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close this bookSafe Blood in Developing Countries - The Lessons from Uganda (EC, 1995, 151 p.)
close this folderForeword by Commissioner Professor Pinheiro
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View the documentWhat the blood transfusion service has done for Kabarole hospital


HIV is one of the major social issues of the end of this century. Despite a major effort of the developing countries, supported by the international community over the last 9 years, the epidemic continues to spread rapidly, especially in the developing world.

Already in 1987 the European Union launched a support programme to limit the spread of the epidemic and mitigate its social impact. Interventions developed at both Community and bilateral levels since then make the Europe of the 15 the most important donor in the field of HIV/AIDS actions today. In order to mobilize the highest political support and to improve the efficiency of our technical and financial support, coordination between all members of the Community is being improved and the council of Ministers adopted an important resolution on HIV/AIDS actions in the developing world. This resolution defines the European strategies and principles for the next 5 years.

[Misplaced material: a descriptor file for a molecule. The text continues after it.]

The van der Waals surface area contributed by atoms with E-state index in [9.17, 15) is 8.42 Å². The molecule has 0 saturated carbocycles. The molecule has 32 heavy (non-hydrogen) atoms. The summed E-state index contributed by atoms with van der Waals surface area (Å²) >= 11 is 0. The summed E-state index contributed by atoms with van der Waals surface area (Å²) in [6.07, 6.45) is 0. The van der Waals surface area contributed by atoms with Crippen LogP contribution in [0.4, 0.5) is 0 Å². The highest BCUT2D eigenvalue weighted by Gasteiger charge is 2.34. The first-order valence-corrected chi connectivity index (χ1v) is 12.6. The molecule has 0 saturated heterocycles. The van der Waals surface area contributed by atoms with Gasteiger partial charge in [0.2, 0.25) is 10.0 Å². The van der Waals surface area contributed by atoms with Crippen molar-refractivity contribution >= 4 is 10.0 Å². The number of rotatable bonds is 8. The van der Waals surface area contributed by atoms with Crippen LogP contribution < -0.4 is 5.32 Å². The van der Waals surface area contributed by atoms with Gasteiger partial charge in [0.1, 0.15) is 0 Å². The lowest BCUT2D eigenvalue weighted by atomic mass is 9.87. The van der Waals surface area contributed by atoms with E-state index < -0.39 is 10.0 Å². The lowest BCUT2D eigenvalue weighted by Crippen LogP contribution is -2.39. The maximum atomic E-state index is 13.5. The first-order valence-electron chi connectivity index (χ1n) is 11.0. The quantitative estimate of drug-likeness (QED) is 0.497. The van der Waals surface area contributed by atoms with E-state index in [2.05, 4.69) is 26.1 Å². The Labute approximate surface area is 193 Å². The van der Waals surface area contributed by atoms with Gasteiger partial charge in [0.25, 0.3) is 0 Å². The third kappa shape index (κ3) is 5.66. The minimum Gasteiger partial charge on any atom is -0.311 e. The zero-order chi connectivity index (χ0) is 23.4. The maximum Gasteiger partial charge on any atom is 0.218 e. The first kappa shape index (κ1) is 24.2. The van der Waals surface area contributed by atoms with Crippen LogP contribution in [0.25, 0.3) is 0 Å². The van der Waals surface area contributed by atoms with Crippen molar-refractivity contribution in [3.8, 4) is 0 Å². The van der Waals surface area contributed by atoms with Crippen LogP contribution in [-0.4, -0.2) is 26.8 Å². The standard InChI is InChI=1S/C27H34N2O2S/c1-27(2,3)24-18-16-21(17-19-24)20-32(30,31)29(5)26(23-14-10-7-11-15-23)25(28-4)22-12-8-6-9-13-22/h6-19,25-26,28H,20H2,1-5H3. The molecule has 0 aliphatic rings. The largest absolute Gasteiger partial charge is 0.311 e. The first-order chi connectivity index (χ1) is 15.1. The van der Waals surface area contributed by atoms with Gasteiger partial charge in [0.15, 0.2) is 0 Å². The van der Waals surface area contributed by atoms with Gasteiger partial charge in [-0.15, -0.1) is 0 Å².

One of the priority strategies in countries where the epidemic is already widespread is to ensure the safety of blood donations. Since 1987 the Community, with its partners, has accumulated well documented experience and developed a comprehensive approach.

The first project developing this approach through support for a blood policy at national level, ensuring the safety of blood transfusion throughout the country by now, was started in 1987 in Uganda. This book reports on the work undertaken and it is our hope that this crucial experience will be worthwhile for other people in ministries and donor agencies, and be an encouragement to individuals.

Commissioner Professor Pinheiro